Updated: Mar 20, 2021
Posted on my original site on 9/08/18
As a writer I feel like networking is super important. It enables us to gain better understanding of how the literary world works. It also helps us get our names out there in a way. Often, when we go to conventions or Cons, we’ll meet the same people.
I feel like going out and meeting other authors and editors is super important. It enables us to learn more about The Craft, to get an idea of where the industry is heading and why. I’ve been to a few Cons, and I can honestly say the experience taught me a lot. Meeting other authors, taking cues from their experiences, discussing ideas, learning what not to and what to do.
All these are so important, but I think something else that has been a pleasure is watching them grow. I find myself often trying to encourage those I meet, offering a congratulatory word or empathizing (if possible) with their struggle. All too often we authors have some similar if not the same experiences.
I suppose that knowing how tough this business is I don’t want to compete, but rather cheer them on to success. I feel like writers should support each other, offering encouragements when needed because of how hard this business truly is.
If I see a tweet of an author finishing their first novel, I congratulate them. If I see them depressed I try to come along and lift them up. If they are stuck in a particular place I try to offer help. Like I said it’s important.
As writers we live in a different world and see the real world differently. All to often it makes us feel alone and isolated in it. Most of our efforts are focused toward the images dancing about our minds, where landscapes, people groups and entire civilizations thrive.
Sometimes it’s difficult for us to convey these things, to help others see what we see. It’s why our words are so important to us when we pen them down. We hope that once put to the canvas that is our trademark, the words, and worlds we write will come alive to others in the same way as they have to us.
But again that’s why I try to be so supportive of the authors I meet. Because our experiences on this journey aren’t so dissimilar. Because I remember those days where I felt like (and still do at times) everything I write is nothing more than glorified crap. It’s also because I enjoy watching the people I know succeed.
Years ago, when I went to GenCon (please don’t ask me to quote the year, lol), I was invited to a brunch with other writers. Now, mind you, I wasn't even close to being published. I was full of ideas with a world not even fully constructed. I had a language I created that was rudimentary at best.
But as a new writer, while I sat at the table with other authors who were published and editors who had already reviewed hundreds of books, I was blown away. These wonderful people were so protective, asking me questions about who I had talked to, offering advice to keep my work from being stolen or to protect me from being taken advantage of. It left quiet an impression.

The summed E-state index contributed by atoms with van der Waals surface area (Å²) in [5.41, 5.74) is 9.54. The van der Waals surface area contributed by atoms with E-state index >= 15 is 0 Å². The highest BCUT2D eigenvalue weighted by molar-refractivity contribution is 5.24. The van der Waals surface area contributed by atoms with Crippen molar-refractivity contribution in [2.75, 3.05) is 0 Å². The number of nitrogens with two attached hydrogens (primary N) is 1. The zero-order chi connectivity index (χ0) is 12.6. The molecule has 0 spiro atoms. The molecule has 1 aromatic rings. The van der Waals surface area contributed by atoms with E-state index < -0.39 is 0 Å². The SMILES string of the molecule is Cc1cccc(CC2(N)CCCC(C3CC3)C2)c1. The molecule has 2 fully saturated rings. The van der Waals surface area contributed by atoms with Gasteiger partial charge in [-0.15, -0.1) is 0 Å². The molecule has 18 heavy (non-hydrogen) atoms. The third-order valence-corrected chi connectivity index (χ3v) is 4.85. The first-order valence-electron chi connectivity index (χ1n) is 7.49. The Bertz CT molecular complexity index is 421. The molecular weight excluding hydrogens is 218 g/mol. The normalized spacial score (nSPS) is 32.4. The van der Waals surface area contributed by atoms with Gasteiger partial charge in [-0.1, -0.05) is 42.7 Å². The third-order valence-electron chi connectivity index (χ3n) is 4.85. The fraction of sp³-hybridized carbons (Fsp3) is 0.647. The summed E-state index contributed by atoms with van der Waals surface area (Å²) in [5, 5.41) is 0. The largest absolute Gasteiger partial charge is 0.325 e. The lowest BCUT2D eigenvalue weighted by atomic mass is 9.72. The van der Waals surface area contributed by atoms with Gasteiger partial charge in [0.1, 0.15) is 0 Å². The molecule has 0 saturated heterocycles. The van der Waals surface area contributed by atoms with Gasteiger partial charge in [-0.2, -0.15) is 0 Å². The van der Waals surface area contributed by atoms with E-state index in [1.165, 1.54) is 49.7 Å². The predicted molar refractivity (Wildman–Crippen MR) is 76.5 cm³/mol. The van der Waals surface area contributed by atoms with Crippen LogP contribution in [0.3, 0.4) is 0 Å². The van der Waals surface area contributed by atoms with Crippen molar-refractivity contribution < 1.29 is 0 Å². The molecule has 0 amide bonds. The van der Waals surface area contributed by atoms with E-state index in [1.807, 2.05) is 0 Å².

I was a nobody, and here were people that were where I wanted to be. Here were people that didn’t know me from Adam and yet, they were taking the time to teach me that things I needed to be aware of as a new author. I’ll never forget it.
It became the reason why I want to take every opportunity to help another writer I may encounter on this journey. Because while we strive for the same things (and the business is fierce) I firmly believe that by helping each other grow and become better, then it will be a stepping stone to success.
I never want to be the guy that becomes successful and forgets what it was like to be the one struggling to get noticed. I just can’t. If another writer asked me for an opinion on their work, I’d give it, but I would also offer ways to help them improve if they needed it. My goal would be to help them become better and fall more in love with what we do.
Connections in this business are what will help us move forward. They provide us with a means to learn and grow. For example, at DragonCon, I got a chance to reconnect with John Helfers. John is a really incredible guy and I first met him at GenCon a long time ago. John is the Literary Project Manager at Stonehenge Editorial. His website is Stonehenge-Editorial.com . If you need an editor, check him out.
After meeting him at GenCon, I had decided that once I finished with my set of novels, he would be the guy to help edit my work. Sadly at the time, life happened, and I didn’t write for a long time afterward. But after reconnecting, I still feel like he’s the guy to edit my work. I even joked with him about the slip of paper he gave me with his email address on it (because I still have it, lol).
Chris Jackson, is another author I met years ago at GenCon as well. I always feel like I learn something talking with him. Watching his success has been really great. It encourages me, because the things I struggle with, and learn, I also see that he has been there too.
It helps me to know that I am on the right track, I just have to keep pushing on, until I finally get there with my stories. Then I can have the opportunity to pay it forward for someone else. If you want to check out some of Chris’s work by the way you can find it at Jaxbooks.com.
As it stands, I hope that as I learn more about social media and connect with other authors, I can make friends with people to share ideas with, encourage and be encouraged by. In the end, we all love a good story and I think that if we learn to help each other tell it well, then success is not an impossibility. Most importantly, we have to know how to take criticism. Without it we cannot grow, develop, and become the people we are meant to be.